By Jeffrey B. Remz, December 2006
t 80, most folks Harold Bradley's age take life just a tad easier. But, instead, the Nashville native holds down the presidency of the Nashville Association of Musicians Local 257. And that means jetting around to New York and meetings galore.
There is even recording studio session work to be done as music is not all business for the man who may be the most recorded guitarist in history.
And Bradley, who with brother Owen formed a dynamic duo that devoted their lives to music, ensured that his busy calendar included time to be inducted into the Country Music Hall of Fame in November for his long and vast work as a musician.
Bradley was part of the original "A Team" of Nashville superpickers, immortalized by John Sebastian in his song "Nashville Cats."
He played on Elvis Presley's records and movie soundtracks plus a long list including Hank Williams, Patsy Cline Charley Pride, Conway Twitty, Buddy Holly, George Morgan, Burl Ives, Henry Mancini, Connie Francis, Hank Snow, Jim Reeves, Charley Pride, Leon Russell, The Everly Brothers, Gene Watson, Marty Robbins, Freddie Hart, Perry Como, Joan Baez and Roy Clark.
To be more specific, Bradley played on such classic cuts as Cline's "Crazy," Roger Miller's "King of the Road," Red Foley's "Chattanoogie Shoe Shine Boy," Ray Anthony's "Do the Hokey Pokey," Bobby Helms' "Jingle Bell Rock," Brenda Lee's "I'm Sorry," Roy Orbison's "Only the Lonely," Johnny Horton's "Battle of Now Orleans," Jimmy Dean's "Big Bad John," Jeannie C. Riley's "Harper Valley PTA." Tammy Wynette's "Stand By Your Man," Eddy Arnold's "Make the World Go Away," Loretta Lynn's "Coal Miner's Daughter," The Everly Brothers' "Ebony Eyes" and John Anderson's "Swingin'."
"It kind of took my breath because I wasn't expecting it," says Bradley in a telephone interview from his Nashville office about being inducted. "Previous to this, in all the years that the Hall of Fame has given awards, they've only given to singers and songwriters. But three years ago, they inducted Floyd Cramer under the studio musician prior to 1980 (category). So every three years, this category will come up, and I'm the first studio recording musician to be voted into the Hall of Fame. Hopefully, it is the beginning of a lot of really a lot of other worthy musicians being inducted."
The idea of being picked for country music's most coveted honor did cross Bradley's mind.
"I thought about it because I, of course, get a ballot, and I saw I was on the ballot. Later on, I knew I'd made the top five, but I was still surprised," he says, figuring that others such as Charlie McCoy and Lloyd Green would make it before he did.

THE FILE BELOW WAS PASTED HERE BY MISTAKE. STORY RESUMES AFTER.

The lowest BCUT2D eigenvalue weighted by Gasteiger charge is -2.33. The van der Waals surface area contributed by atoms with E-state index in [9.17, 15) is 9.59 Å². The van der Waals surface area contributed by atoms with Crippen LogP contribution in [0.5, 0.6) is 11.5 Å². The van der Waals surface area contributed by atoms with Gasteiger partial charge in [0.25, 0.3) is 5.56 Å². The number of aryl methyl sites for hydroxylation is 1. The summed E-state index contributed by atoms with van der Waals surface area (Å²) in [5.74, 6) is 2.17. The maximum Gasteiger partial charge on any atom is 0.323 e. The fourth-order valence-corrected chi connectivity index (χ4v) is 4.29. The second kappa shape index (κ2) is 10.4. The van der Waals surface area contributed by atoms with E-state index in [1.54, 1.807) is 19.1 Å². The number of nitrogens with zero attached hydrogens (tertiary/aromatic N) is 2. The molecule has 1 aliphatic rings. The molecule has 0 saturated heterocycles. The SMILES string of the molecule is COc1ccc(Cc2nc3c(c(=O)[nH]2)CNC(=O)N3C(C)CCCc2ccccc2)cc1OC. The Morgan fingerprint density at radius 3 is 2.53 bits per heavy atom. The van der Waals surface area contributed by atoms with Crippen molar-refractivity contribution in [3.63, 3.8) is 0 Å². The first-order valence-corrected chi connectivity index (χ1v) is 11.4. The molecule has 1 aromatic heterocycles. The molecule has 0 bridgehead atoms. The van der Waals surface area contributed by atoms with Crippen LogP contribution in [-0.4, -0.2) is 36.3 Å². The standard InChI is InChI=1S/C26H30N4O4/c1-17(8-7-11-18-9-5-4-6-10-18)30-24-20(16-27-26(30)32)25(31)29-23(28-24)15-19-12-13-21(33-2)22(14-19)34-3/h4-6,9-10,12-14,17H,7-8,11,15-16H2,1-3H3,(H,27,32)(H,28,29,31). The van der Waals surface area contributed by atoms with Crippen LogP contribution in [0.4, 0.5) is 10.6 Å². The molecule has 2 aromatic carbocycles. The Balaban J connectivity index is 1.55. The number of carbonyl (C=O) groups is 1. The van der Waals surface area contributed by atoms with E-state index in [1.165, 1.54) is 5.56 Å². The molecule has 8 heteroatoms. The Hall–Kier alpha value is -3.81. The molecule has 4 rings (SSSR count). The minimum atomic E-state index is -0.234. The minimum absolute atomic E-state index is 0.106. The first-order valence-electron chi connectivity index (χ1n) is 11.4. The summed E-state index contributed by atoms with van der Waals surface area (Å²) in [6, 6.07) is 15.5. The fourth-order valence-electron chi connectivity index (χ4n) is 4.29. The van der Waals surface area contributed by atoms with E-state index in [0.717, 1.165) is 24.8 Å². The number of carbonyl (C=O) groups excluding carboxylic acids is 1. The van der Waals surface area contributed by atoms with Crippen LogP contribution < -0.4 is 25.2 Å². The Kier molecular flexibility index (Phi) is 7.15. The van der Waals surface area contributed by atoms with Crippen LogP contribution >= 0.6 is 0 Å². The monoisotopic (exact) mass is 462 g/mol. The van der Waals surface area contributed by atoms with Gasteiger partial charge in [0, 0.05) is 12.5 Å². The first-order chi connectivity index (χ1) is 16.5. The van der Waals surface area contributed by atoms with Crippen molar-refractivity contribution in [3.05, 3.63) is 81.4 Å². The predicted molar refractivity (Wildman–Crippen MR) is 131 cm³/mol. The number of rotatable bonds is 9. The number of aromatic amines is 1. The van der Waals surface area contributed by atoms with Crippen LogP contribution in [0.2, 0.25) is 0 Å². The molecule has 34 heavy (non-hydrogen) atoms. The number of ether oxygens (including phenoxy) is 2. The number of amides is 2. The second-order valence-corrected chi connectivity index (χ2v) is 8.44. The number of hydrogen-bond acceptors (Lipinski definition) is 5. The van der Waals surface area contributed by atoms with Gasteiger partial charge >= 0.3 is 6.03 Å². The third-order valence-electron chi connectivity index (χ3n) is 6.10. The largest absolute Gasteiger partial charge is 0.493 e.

"Of course, I was very grateful...to God, to my family and to the Country Music Association and the (Country Music Foundation) for the award," says Bradley.
His interest in music goes back to his early teen years with Owen a key influence. They are the only two brothers in the Country Music Hall of Fame inducted separately.
Harold Bradley was born Jan. 2, 1926, in Nashville. Although Owen Bradley played piano, his brother was at first drawn to the banjo. But he heeded the advice of his brother and learned how to play guitar, influenced by Charlie Christian.
"It is kind of strange because I didn't have a great drive to play. I wanted to do it because it was kind of a mystery. I told Owen I wanted to play the banjo because I heard someone out of Chicago on the radio program playing banjo, and it sounded happy, but he said it was going out of style. 'You've got to play guitar'."
"I was 15 years old," Bradley recalls. "When my cousin came by one Friday night and convinced my mother to let me play my first professional job...It took a little convincing because my dad was a traveling salesman, and he was out of town."
"My brother Owen said, 'well, if you're going to do that, you've got to join the union. So, I joined the union when was I was 16 years old in 1942."
By 17, Owen called him, asking, "'Why don't you go on the road with Ernest Tubb this summer? His guitar player just left with an ulcer.' I said, 'what? Play that old corny country music because I'd been playing pop music...He said, "It'd do you good', and he was right."
"I learned how to play country music or tried to. Ernest gave me some 78 records, and we got along great. He became a life-long friend, and I learned a great deal of respect for country music."
"We had a wonderful summer, and then I had to go back and finish the senior year of high school," Bradley says.
After high school graduation, it was off to the Navy for Bradley, who gave up a potential baseball career. The Chicago Cubs wanted to sign him, but he injured his arm right before enlisting in the Navy.
After his Navy stint, Bradley went to George Peabody College, playing music to earn money. He played the Opry with Arnold and Bradley Kincaid.
Nashville wasn't exactly a huge music center at the time like it is today.